In a June 17, 2016 video, American Renaissance founder Jared Taylor issued a message to Republican presidential candidate Donald Trump, reminding him that he has become a de facto “spokesman for white people,” and advising him on how to Make America Great Again™. And by “advising” I mean reminding Trump of his opinion that America cannot be great if it’s comprised of “a Third World population.”
“Mr. Trump, like it or not, you have become the spokesman for white people,” said Mr. Taylor. “For blacks and Hispanics that’s clearly what you are, and that’s why they hate you.” White people, he said, have a “keen sense” that “something is wrong” with America — an attitude that is reflected by polls asking how many people trust the government to do what is right for them — and they believe Trump “can do something about it.”
“You’re willing to say unfashionable things about race, and about other things too, despite all the PC propaganda,” he added, reiterating comments he made to an alt-right podcast in May. He then predicted that Trump might “even go farther,” recognizing that “if America turns brown” it will no longer be America, and that our country has “become a mix of hostile races that don’t get along.”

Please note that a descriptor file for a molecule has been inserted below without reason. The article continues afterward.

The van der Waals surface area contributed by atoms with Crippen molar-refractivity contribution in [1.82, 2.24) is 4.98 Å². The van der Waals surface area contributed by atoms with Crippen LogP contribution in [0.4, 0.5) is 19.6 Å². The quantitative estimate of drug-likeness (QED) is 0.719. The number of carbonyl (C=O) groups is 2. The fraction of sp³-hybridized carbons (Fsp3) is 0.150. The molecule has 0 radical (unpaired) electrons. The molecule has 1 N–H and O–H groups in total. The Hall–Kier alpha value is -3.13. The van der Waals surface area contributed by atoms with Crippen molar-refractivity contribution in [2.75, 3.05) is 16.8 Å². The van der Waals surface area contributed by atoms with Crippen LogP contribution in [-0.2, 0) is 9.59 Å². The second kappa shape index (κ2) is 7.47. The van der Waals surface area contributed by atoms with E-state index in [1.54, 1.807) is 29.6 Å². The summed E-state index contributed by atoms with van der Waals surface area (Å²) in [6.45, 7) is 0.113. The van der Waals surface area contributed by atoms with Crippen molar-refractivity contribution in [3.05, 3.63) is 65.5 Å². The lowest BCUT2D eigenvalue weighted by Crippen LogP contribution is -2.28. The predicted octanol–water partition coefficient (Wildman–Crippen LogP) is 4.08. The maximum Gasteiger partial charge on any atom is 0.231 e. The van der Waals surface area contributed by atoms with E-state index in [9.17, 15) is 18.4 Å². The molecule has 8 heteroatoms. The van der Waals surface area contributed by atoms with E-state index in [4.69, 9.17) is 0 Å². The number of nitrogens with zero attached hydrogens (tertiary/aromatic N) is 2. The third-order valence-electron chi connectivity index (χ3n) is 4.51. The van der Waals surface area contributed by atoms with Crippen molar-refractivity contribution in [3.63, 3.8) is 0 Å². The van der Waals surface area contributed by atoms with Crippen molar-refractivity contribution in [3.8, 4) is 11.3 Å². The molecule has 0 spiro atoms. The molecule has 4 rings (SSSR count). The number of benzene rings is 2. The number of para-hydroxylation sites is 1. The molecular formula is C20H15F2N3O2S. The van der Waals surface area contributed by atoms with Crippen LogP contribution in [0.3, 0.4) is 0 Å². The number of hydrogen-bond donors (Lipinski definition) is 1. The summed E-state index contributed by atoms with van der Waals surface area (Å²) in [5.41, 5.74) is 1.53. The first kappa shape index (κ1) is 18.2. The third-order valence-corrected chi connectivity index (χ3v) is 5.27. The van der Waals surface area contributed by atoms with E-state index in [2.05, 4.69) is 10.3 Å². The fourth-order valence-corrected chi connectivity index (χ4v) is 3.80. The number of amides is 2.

Mr. Taylor further asserted that white Americans are waxing nostalgic for the good old days of the 1960s, when the country was “90 percent white,” “almost all immigrants were white,” and white people had never heard the concept of white privilege.
“Mr. Trump, your campaign slogan is ‘Make America Great Again.’ I have bad news: You can’t make America great with a Third World population,” he declared.
“White people like your politics, Mr. Trump: Deport all illegals. Make sure no more get in. End birthright citizenship. Take a hard look at Muslims. But white people want more than their jobs back — and maybe you can bring back a few from China and India. What they really want is their country back. The country they had in 1964.”
That is to say, the days of black people being refused service at restaurants and refused entry to theaters and stores. The days before the passage of the Voting Rights Act of 1965 and the Immigration and Nationalization Act of 1965, the latter of which abolished racial preferences in immigration laws.